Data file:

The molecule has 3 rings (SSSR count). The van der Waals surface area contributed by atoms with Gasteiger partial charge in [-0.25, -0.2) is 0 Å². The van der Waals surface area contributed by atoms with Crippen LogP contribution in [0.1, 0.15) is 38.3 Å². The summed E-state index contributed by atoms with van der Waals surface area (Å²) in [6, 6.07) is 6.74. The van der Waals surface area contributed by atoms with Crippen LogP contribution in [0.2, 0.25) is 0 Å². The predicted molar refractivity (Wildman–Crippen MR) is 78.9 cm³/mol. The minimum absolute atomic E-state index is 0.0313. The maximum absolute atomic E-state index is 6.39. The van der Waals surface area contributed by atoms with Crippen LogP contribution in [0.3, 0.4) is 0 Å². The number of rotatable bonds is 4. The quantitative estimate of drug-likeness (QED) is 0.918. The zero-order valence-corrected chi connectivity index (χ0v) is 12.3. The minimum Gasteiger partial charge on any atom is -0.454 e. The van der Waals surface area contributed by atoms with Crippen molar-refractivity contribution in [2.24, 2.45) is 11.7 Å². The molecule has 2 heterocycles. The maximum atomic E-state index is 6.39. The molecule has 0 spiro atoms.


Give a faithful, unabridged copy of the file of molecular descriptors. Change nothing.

The molecule has 3 rings (SSSR count). The van der Waals surface area contributed by atoms with Gasteiger partial charge in [-0.25, -0.2) is 0 Å². The van der Waals surface area contributed by atoms with Crippen LogP contribution in [0.1, 0.15) is 38.3 Å². The summed E-state index contributed by atoms with van der Waals surface area (Å²) in [6, 6.07) is 6.74. The van der Waals surface area contributed by atoms with Crippen LogP contribution in [0.2, 0.25) is 0 Å². The predicted molar refractivity (Wildman–Crippen MR) is 78.9 cm³/mol. The minimum absolute atomic E-state index is 0.0313. The maximum absolute atomic E-state index is 6.39. The van der Waals surface area contributed by atoms with Crippen LogP contribution in [0.3, 0.4) is 0 Å². The number of rotatable bonds is 4. The quantitative estimate of drug-likeness (QED) is 0.918. The zero-order valence-corrected chi connectivity index (χ0v) is 12.3. The minimum Gasteiger partial charge on any atom is -0.454 e. The van der Waals surface area contributed by atoms with Crippen molar-refractivity contribution in [2.24, 2.45) is 11.7 Å². The molecule has 2 heterocycles. The maximum atomic E-state index is 6.39. The molecule has 0 spiro atoms.